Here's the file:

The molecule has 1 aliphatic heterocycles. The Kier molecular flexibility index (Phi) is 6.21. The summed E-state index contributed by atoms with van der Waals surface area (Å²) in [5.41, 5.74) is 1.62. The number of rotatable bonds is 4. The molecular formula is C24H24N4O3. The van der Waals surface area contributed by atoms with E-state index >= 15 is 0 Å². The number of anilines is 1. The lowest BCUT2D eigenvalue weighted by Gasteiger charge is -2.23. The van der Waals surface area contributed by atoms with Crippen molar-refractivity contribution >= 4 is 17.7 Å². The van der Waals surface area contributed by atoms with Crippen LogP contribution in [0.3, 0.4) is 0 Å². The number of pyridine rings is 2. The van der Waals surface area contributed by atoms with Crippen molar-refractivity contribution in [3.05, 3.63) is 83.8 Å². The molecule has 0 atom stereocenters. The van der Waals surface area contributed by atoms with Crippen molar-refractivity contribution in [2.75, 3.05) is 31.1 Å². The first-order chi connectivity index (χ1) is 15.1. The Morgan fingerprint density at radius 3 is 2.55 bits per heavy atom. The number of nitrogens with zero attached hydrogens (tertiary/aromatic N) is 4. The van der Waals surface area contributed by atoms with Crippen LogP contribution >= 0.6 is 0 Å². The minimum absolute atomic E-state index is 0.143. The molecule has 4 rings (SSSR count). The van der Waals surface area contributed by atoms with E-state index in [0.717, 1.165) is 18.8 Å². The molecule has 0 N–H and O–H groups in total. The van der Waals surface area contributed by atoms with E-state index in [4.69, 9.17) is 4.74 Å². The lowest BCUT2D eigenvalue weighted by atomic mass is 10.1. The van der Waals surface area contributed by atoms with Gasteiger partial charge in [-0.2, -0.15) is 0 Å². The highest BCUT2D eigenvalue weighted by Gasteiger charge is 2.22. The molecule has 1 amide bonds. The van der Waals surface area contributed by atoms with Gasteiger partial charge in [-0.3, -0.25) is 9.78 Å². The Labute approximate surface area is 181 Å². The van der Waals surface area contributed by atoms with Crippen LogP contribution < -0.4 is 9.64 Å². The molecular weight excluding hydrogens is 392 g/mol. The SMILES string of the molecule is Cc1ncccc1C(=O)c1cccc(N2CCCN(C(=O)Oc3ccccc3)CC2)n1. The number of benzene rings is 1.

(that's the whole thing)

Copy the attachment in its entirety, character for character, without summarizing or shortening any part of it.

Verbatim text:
The molecule has 1 aliphatic heterocycles. The Kier molecular flexibility index (Phi) is 6.21. The summed E-state index contributed by atoms with van der Waals surface area (Å²) in [5.41, 5.74) is 1.62. The number of rotatable bonds is 4. The molecular formula is C24H24N4O3. The van der Waals surface area contributed by atoms with E-state index >= 15 is 0 Å². The number of anilines is 1. The lowest BCUT2D eigenvalue weighted by Gasteiger charge is -2.23. The van der Waals surface area contributed by atoms with Crippen molar-refractivity contribution >= 4 is 17.7 Å². The van der Waals surface area contributed by atoms with Crippen LogP contribution in [0.3, 0.4) is 0 Å². The number of pyridine rings is 2. The van der Waals surface area contributed by atoms with Crippen molar-refractivity contribution in [3.05, 3.63) is 83.8 Å². The molecule has 0 atom stereocenters. The van der Waals surface area contributed by atoms with Crippen molar-refractivity contribution in [2.75, 3.05) is 31.1 Å². The first-order chi connectivity index (χ1) is 15.1. The Morgan fingerprint density at radius 3 is 2.55 bits per heavy atom. The number of nitrogens with zero attached hydrogens (tertiary/aromatic N) is 4. The van der Waals surface area contributed by atoms with Crippen LogP contribution >= 0.6 is 0 Å². The minimum absolute atomic E-state index is 0.143. The molecule has 4 rings (SSSR count). The van der Waals surface area contributed by atoms with E-state index in [0.717, 1.165) is 18.8 Å². The molecule has 0 N–H and O–H groups in total. The van der Waals surface area contributed by atoms with E-state index in [4.69, 9.17) is 4.74 Å². The lowest BCUT2D eigenvalue weighted by atomic mass is 10.1. The van der Waals surface area contributed by atoms with Gasteiger partial charge in [-0.2, -0.15) is 0 Å². The highest BCUT2D eigenvalue weighted by Gasteiger charge is 2.22. The molecule has 1 amide bonds. The van der Waals surface area contributed by atoms with Gasteiger partial charge in [-0.3, -0.25) is 9.78 Å². The Labute approximate surface area is 181 Å². The van der Waals surface area contributed by atoms with Crippen LogP contribution < -0.4 is 9.64 Å². The molecular weight excluding hydrogens is 392 g/mol. The SMILES string of the molecule is Cc1ncccc1C(=O)c1cccc(N2CCCN(C(=O)Oc3ccccc3)CC2)n1. The number of benzene rings is 1.